Film review: Flee

The critically acclaimed animated documentary is a highlight of this year's Manchester Animation Festival

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Running throughout the second half of November, the Manchester Animation Festival ( returns for a seventh year as a hybrid event, with some films and events happening live at Manchester’s Home cinema and many others available online. The festival offers a range of feature length movies for adults and children, short films, Q&As, workshops and talks.

The standout feature film of the festival is the animated documentary drama Flee. Already garnering a vast amount of critical acclaim, this is the true story of Amin, an openly gay 36-year-old academic living in Denmark who must grapple with a secret that he has kept hidden for 20 years.

Amin relates his life story to his close friend Jonas Poher Rasmussen, the film’s director, and as this conversation unfolds on screen, mainly illustrated via colourful animation but with the occasional snippet of archive footage intertwined, we learn how he escaped war-torn Afghanistan as a child in the 1980s. Already grappling with his burgeoning sexuality, the young Amin then endures life as an illegal refugee in Moscow as he and his family plot their escape to the west to join his brother who has already made a life there.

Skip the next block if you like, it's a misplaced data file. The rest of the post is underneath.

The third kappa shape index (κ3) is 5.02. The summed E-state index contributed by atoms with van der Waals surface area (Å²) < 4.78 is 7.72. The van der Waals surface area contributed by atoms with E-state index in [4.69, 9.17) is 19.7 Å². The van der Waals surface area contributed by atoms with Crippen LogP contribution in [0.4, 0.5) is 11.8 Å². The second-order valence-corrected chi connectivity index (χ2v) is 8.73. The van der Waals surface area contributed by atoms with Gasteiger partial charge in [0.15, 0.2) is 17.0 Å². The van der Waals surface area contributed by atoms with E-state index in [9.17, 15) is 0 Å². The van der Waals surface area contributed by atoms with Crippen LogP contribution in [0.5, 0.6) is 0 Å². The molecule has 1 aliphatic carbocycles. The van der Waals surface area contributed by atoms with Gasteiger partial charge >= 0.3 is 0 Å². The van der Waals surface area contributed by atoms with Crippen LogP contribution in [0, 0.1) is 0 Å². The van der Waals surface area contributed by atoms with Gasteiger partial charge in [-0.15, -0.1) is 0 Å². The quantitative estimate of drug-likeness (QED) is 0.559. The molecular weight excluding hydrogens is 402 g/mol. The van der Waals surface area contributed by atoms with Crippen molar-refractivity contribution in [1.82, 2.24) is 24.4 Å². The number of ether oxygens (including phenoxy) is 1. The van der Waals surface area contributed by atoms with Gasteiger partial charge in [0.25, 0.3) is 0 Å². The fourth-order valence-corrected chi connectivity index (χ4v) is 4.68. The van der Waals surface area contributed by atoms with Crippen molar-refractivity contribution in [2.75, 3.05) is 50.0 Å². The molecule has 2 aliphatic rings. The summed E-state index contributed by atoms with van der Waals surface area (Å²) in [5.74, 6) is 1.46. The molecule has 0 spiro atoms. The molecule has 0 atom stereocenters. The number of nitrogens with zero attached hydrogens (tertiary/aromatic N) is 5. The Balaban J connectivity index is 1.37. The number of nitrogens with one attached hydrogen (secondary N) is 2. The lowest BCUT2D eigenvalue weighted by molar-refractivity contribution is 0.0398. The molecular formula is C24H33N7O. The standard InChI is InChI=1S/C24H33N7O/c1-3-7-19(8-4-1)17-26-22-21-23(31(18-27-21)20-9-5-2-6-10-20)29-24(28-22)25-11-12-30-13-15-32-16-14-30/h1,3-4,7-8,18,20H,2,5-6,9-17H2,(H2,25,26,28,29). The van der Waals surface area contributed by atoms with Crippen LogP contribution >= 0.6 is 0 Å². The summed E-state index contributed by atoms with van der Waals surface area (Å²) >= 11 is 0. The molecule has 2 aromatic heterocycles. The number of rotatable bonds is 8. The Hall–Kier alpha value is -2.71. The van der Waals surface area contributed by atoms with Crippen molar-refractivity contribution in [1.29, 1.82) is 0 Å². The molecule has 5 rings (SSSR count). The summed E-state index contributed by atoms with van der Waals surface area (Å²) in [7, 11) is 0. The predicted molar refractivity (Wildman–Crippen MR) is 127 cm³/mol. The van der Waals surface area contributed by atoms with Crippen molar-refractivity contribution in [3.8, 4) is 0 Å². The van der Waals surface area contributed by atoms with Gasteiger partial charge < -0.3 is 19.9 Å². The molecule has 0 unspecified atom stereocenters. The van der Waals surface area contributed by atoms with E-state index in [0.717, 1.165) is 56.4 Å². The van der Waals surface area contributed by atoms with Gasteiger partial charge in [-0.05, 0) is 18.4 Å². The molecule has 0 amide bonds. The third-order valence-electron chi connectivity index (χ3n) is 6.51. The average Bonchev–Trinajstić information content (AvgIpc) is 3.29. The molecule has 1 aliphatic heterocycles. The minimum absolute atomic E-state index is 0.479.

As Amin recounts tales of terrifying encounters with corrupt Soviet police, a disastrous attempt to escape Russia using human traffickers and internment in an Estonian refugee camp, the story intercuts with the present day as the now high-flying academic slowly comes to terms with the horrors that he has been through and the emotional scars that they have left behind.

It’s not all grim. Nostalgic pop tunes pepper an otherwise emotionally charged score and an early scene involves young Amin dancing through the streets of Kabul as he listens to A-ha’s Take on Me. A scene where Amin is introduced to his first gay club via an unexpected route is a delight.

Flee is rightly said to have Oscar potential. It’s a great example of how animation can enthrallingly bring to life one man’s story with thrilling intensity, while illuminating the suffering of refugees as a whole.

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